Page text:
Northland Resources’ new terminal will accommodate rising iron ore exports from the company’s mines in Kaunisvaara and Hannukainen in Finland. Waplan forecasts production in Kaunisvaara of 4 million tons in 2015 and 4.5 million tons in 2016 or 2017, with a long-term goal of 5 million tons. While the current price for iron ore is about $104 a ton, he sees it averaging $120 a ton over the next 15 to 20 years.
“The ore is of an extremely good quality, so there will always be demand for it,” Waplan said. “We think ore prices will stay high for the simple reason that production costs are rising in so many countries.”
Northland Resources has slumped 46 percent in the past 12 months to 4.2 kroner on the Oslo bourse, compared with a 35 percent advance in the OBX benchmark index in the same period. Of 13 analysts covering the stock, 10 recommend investors buy the shares while three have hold recommendations. None of the analysts advise their clients to sell the stock.
“The project will be very profitable in the long term, but in the phase they’re in now, investors are more concerned that the project will meet the timeline, which might have held the shares down,” Kenneth Sivertsen, an analyst at Arctic Securities in Oslo, which has a buy recommendation on the stock, said in a telephone interview on Sept. 17.
While Swedish authorities recently pledged 3.5 billion kronor for rail and road improvements, Arnoey at the Port of Narvik is concerned public spending won’t keep up with growth. A national transportation plan pending government approval calls for 1.5 billion Norwegian kroner ($260 million) of investments for the period from 2014 to 2023.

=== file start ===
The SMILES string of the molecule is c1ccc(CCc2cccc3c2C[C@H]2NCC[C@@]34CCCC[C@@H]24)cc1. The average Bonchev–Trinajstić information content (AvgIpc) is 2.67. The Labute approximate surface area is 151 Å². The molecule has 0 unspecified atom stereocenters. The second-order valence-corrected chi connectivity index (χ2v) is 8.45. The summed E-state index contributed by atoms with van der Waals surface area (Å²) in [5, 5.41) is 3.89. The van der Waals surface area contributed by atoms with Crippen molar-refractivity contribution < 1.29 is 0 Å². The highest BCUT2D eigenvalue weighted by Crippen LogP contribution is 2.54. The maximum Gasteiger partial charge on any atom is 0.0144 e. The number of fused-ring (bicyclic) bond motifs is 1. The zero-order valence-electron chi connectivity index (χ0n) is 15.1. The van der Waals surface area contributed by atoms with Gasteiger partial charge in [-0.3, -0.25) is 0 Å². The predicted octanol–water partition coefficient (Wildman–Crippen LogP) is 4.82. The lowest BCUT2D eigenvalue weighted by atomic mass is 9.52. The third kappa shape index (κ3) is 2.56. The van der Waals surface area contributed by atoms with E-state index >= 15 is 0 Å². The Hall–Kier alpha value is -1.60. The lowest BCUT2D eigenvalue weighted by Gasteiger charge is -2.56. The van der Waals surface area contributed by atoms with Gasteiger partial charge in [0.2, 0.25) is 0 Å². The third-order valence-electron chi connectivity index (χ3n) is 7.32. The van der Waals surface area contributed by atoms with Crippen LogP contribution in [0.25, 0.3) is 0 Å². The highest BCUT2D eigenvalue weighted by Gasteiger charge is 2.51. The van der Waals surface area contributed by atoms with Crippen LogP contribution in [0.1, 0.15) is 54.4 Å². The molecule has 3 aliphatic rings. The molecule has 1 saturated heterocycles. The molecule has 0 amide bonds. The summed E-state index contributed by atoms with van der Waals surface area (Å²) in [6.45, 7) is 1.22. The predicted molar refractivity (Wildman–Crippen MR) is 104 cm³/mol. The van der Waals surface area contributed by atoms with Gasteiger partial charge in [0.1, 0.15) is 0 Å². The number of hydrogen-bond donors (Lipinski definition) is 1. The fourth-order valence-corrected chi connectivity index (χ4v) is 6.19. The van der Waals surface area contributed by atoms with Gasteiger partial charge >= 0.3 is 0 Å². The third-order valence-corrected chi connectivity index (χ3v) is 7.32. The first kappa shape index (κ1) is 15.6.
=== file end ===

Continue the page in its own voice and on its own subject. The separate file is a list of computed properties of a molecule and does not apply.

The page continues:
Thor Braekkan, head of Norway’s stretch of the iron-ore railway, called that “completely insufficient.” Waplan of Northland Resources also called for more rail investment by Norway, saying private rail users could pay a fee for use to recoup the expenditures.
The increase in Swedish iron ore volumes transiting Narvik is good news for Sweden, where mining and metals accounted for about 12 percent of the nation’s 1.2 trillion kronor ($181 billion) of exports in 2011, according to Statistics Sweden.
The Kiruna-based company accounts for 90 percent of the entire iron ore production in the European Union, while Sweden sits on 60 percent of Europe’s known iron ore deposits and 2 percent of the global total, according to LKAB. The Swedish government received a 2011 dividend of 5 billion kronor from LKAB, based in Sweden’s northernmost county, Norrbotten.